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Highlights from U.S. House debate with Becca Balint and Liam Madden

On Tuesday, Oct. 11, 2022, Vermont Edition's Connor Cyrus hosted a debate with candidates for U.S. House: Democratic nominee Becca Balint and GOP nominee Liam Madden.

The two major party candidates for Vermont's sole seat in the U.S. House met Tuesday in a Vermont Public debate moderated by Vermont Edition co-host Connor Cyrus. Democratic nominee and state Senate President Pro Temp Becca Balint, from Brattleboro, faced off against Republican nominee Liam Madden, a U.S. Marine Corps veteran, antiwar advocate and self-described independent from Bellow Falls.

Watch the full debate here.

Here are the highlights.


The candidates differed on whether reproductive rights should be handled at the state or federal level. Madden opposes some late-term abortions, while Balint supports full reproductive choice.

“I have spent my entire time in the Senate protecting reproductive rights, and I helped to shepherd a state law through that would codify Roe,” Balint said. “I also worked really hard to make sure that we would have this constitutional amendment [Article 22] on the ballot come November.”

Article 22, which is on Vermont's general election ballot, is an amendment to the state constitution that would guarantee personal reproductive liberty.

Madden said, “I believe that Ruth Bader Ginsburg is right, saying that we should protect access to abortion because it's central to women's dignity — and that is better decided by legislation and by courts.” He also said he agreed “that 99% or more of abortions — the ones that happen before a fetus can live outside of the womb independently — should be protected federally.”

Madden added that he opposes some late-term abortions, such as when a fetus can "live independently."

“Those children have rights, and 86% of Americans agree that if you can live outside the womb, you should have legal rights,” he said. He said he won't be voting in favor of Article 22.

More from Vermont Public: A guide to voting in Vermont for the 2022 midterm election


When asked how the U.S. and NATO allies should proceed in the war in Ukraine, both candidates pushed for the continuation of behind-the-scenes diplomacy, but disagreed on whether Ukraine should be allowed into NATO.

“I don't think that either of us have had the intelligence briefings that we need to be able to make these decisions here in this debate,” Balint said. “We need to go into Congress with an understanding that we have to do deep deep learning and understand the issue from many different perspectives.” She said she was open to Ukraine joining NATO but said she would need more hard intelligence to make that decision.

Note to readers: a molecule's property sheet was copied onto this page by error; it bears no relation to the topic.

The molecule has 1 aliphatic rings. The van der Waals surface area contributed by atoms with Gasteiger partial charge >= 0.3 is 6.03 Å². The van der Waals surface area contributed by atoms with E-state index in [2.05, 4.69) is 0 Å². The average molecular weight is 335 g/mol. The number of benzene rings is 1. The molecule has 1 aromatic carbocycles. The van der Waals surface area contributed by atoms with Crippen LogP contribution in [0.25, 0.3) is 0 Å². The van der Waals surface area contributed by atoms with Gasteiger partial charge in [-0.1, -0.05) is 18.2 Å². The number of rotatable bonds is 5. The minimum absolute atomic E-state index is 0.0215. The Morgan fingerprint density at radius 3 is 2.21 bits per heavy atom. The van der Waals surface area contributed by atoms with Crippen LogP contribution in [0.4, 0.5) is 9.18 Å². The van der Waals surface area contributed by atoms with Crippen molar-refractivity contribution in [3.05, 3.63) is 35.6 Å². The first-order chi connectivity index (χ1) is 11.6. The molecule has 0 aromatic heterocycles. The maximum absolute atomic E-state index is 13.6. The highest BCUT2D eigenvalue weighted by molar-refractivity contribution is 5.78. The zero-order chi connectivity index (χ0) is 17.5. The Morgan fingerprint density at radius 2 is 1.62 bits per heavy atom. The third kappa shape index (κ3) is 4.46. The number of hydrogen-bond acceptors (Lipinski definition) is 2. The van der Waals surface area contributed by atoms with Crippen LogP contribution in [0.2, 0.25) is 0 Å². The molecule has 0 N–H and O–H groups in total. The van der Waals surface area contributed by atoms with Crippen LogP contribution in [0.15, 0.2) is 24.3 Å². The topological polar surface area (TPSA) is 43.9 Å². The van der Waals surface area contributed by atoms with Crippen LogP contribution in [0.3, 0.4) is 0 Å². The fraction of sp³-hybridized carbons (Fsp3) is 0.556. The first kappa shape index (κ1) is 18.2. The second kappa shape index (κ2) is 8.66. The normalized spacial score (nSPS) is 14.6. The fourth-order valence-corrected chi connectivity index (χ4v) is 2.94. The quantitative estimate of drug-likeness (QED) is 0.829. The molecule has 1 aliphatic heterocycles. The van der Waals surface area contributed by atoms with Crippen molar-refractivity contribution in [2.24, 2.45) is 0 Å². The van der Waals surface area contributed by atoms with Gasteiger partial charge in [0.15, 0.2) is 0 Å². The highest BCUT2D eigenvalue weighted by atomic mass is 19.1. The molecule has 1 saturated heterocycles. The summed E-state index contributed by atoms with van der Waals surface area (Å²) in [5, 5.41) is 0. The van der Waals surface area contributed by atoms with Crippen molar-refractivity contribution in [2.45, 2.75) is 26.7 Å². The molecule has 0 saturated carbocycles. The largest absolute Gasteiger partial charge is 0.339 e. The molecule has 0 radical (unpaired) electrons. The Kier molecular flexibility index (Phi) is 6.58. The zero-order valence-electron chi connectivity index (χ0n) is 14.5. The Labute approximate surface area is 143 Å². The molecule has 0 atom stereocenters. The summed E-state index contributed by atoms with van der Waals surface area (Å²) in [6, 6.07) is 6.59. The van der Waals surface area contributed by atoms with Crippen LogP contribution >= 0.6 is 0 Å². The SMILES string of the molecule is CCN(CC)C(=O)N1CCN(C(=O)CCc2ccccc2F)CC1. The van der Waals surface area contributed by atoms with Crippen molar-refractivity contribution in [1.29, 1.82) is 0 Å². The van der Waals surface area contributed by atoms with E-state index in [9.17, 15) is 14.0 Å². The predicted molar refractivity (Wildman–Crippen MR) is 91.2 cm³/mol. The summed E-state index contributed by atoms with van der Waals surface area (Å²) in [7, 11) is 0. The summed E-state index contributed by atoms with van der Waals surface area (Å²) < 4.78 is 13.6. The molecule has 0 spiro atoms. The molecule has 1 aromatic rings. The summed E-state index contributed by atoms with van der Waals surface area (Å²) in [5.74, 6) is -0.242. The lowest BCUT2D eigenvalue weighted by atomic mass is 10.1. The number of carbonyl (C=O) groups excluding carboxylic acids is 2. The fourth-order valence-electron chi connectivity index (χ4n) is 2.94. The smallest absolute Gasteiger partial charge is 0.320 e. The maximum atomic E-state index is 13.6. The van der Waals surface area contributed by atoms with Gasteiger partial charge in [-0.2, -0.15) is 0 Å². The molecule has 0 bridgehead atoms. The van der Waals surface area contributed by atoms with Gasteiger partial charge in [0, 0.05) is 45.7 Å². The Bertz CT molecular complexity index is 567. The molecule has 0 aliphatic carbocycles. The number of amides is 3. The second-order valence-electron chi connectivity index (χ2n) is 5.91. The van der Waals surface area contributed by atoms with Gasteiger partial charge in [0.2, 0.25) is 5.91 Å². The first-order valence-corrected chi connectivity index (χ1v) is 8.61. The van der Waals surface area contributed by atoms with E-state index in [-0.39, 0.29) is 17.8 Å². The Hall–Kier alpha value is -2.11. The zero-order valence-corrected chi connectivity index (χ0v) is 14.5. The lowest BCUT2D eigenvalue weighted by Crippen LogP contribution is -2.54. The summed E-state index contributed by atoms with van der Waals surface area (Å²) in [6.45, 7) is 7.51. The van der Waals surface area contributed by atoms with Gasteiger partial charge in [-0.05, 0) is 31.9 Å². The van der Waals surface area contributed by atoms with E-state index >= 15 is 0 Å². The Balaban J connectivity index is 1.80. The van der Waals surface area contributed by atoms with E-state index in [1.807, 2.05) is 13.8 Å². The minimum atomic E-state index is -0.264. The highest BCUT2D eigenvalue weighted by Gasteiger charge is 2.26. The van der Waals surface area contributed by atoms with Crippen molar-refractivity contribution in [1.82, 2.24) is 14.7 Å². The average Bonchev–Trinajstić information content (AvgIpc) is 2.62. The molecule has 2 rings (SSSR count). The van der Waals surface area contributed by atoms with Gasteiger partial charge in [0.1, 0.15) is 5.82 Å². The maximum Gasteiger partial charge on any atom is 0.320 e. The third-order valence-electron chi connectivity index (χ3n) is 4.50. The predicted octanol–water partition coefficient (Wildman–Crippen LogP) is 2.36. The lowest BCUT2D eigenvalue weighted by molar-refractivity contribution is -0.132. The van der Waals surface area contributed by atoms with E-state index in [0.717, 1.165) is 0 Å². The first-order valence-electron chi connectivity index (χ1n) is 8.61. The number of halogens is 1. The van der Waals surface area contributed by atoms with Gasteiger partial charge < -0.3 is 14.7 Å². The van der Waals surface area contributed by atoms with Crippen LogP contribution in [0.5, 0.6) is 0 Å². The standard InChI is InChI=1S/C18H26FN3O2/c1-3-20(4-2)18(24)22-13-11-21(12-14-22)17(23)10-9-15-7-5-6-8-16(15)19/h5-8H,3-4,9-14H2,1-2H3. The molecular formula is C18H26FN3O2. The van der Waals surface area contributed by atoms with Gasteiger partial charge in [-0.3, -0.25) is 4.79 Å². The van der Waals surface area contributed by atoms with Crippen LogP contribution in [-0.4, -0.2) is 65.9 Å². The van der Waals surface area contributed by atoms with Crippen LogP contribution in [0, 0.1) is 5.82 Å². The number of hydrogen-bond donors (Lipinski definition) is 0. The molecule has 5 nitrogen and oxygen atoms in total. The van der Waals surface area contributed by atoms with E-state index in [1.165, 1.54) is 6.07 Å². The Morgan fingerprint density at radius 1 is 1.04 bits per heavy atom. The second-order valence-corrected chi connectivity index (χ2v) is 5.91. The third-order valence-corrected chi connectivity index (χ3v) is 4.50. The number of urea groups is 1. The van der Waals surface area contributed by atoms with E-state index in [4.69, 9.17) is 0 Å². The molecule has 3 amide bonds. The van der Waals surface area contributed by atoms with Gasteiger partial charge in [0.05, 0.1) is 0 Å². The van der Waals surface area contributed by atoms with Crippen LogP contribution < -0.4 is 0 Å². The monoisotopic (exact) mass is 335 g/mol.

Madden agreed that they both would need to learn more about the conflict once elected. But, he said, “I don't need to do too much deep learning to know that allowing Ukraine to join NATO would trigger an immediate hostile war with Russia that could escalate to nuclear war. So that's kind of already given into public knowledge.”

Balint responded that Russia is already "saber rattling" with nuclear arms. “In that way, we have to look at what are all the possibilities on the table that would help deter this from escalating. So I'm not going to rule it out.”


While the debate did highlight policy differences between the two candidates, they also found common ground on a number of topics, including term limits for members of Congress, the importance of developing new energy technologies to combat climate change, and Medicare for All.

This is a great thing to see that Liam Madden and I agree that we have to move towards Medicare for All,” Balint said. “We're both children of immigrants. I think we have a view of the world in which we look and see other countries have been able to figure this out and take care of all of their citizenry…and we should be doing better.”

They both talked about reforming social media as a way to combat misinformation. They also both mentioned taxing companies as a way to fight inflation.

“I would agree with Becca on taxing windfall profits,” Madden said. “Inflation is about having too much currency in the economy, and in order to extract some of that you need to extract it from the sources where it is most equitably extracted. And so those are the companies doing the best–fossil fuel and pharmaceuticals come to mind.”

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